If you’re similar to me then mindfulness exercises feel like moving out of your head and back into your body. I have a mild sense of waking up or reconnecting with my world. Please don’t misunderstand me. There’s nothing wrong with using imagination to create dreams, explore ideas, imagine possibilities. The aim is not to be mindful all of the time, but to spend more time being mindful.
One of the easiest ways to do this is to focus on your own breathing. Try this now and then use it the next time you start scaring yourself with thoughts of illness or death. Put one hand on your chest and the other on your belly. Take five gently breaths and focus on your exhale being longer than your inhale. (This also helps to prevent you hyperventilating. Suck in too much oxygen and you definitely will not feel calmer.) Breathe through your nose if you can. Notice how your breath feels cooler going in and warmer going out. Try to breathe all the way down to the hand on your belly. Notice the way your hands rise and fall with your breath. Hold yourself gently and kindly.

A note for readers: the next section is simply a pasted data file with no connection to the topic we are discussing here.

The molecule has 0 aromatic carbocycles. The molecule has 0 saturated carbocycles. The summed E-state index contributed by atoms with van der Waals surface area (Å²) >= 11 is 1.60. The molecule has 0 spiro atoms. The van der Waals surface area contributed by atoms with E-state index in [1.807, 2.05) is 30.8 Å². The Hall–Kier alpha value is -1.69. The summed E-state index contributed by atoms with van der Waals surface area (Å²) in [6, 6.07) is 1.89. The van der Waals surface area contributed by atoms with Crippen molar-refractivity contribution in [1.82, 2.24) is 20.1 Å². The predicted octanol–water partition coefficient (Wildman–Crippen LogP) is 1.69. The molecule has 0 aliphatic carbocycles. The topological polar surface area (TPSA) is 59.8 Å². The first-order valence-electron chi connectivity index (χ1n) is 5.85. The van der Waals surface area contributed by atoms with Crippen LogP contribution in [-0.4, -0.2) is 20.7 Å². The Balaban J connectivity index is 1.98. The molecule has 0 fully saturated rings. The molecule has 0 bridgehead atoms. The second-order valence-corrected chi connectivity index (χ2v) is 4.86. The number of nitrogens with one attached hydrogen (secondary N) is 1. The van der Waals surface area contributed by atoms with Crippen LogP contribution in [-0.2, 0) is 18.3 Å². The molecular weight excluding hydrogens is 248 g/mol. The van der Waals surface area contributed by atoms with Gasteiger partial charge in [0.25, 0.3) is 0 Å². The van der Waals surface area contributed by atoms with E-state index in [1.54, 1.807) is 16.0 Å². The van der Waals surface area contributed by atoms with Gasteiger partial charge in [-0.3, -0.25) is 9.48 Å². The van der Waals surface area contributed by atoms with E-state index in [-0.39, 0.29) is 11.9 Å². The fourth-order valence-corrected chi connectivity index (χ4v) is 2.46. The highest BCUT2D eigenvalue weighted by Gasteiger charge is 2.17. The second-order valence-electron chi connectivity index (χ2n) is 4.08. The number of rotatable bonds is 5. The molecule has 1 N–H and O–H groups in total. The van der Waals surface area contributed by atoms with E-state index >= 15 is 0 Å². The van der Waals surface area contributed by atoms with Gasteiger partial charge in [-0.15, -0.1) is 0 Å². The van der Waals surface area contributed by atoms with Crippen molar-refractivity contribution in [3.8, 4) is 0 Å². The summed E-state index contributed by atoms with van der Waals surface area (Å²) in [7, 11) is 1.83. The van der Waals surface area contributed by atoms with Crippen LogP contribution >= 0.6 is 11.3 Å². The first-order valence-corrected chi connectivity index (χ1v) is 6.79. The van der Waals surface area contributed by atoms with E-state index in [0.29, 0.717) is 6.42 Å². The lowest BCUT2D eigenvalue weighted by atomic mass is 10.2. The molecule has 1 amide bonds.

As you do this, remember that you’re not trying to get rid of your anxiety. You’re just trying to anchor yourself during a storm. Those difficult thoughts and feelings will keep trying to frighten you. Notice them. Thank your mind for trying to warn you and protect you. Recognise what a great story teller you are.